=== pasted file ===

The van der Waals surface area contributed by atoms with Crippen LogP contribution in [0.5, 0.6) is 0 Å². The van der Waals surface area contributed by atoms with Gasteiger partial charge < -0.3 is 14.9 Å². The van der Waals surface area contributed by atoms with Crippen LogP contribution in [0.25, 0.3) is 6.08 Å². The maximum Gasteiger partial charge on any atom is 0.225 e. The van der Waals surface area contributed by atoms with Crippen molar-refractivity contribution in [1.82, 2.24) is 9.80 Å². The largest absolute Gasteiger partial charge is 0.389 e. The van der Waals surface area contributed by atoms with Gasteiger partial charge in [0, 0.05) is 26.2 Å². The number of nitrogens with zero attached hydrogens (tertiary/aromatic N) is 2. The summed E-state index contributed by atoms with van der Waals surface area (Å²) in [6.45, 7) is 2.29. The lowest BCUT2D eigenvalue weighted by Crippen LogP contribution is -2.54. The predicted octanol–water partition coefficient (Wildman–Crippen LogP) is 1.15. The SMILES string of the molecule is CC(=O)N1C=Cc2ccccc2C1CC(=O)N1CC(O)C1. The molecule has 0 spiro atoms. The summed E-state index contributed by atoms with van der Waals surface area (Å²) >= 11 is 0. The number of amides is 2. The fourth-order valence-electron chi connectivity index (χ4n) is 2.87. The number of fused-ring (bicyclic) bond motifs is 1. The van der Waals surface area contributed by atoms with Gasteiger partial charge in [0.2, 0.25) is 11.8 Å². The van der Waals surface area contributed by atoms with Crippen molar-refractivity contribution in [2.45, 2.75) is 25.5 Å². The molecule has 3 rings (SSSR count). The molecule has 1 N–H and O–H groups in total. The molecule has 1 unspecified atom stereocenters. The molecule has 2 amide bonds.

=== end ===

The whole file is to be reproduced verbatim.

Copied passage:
The van der Waals surface area contributed by atoms with Crippen LogP contribution in [0.5, 0.6) is 0 Å². The van der Waals surface area contributed by atoms with Gasteiger partial charge < -0.3 is 14.9 Å². The van der Waals surface area contributed by atoms with Crippen LogP contribution in [0.25, 0.3) is 6.08 Å². The maximum Gasteiger partial charge on any atom is 0.225 e. The van der Waals surface area contributed by atoms with Crippen molar-refractivity contribution in [1.82, 2.24) is 9.80 Å². The largest absolute Gasteiger partial charge is 0.389 e. The van der Waals surface area contributed by atoms with Gasteiger partial charge in [0, 0.05) is 26.2 Å². The number of nitrogens with zero attached hydrogens (tertiary/aromatic N) is 2. The summed E-state index contributed by atoms with van der Waals surface area (Å²) in [6.45, 7) is 2.29. The lowest BCUT2D eigenvalue weighted by Crippen LogP contribution is -2.54. The predicted octanol–water partition coefficient (Wildman–Crippen LogP) is 1.15. The SMILES string of the molecule is CC(=O)N1C=Cc2ccccc2C1CC(=O)N1CC(O)C1. The molecule has 0 spiro atoms. The summed E-state index contributed by atoms with van der Waals surface area (Å²) >= 11 is 0. The number of amides is 2. The fourth-order valence-electron chi connectivity index (χ4n) is 2.87. The number of fused-ring (bicyclic) bond motifs is 1. The van der Waals surface area contributed by atoms with Gasteiger partial charge in [0.2, 0.25) is 11.8 Å². The van der Waals surface area contributed by atoms with Crippen molar-refractivity contribution in [2.45, 2.75) is 25.5 Å². The molecule has 3 rings (SSSR count). The molecule has 1 N–H and O–H groups in total. The molecule has 1 unspecified atom stereocenters. The molecule has 2 amide bonds.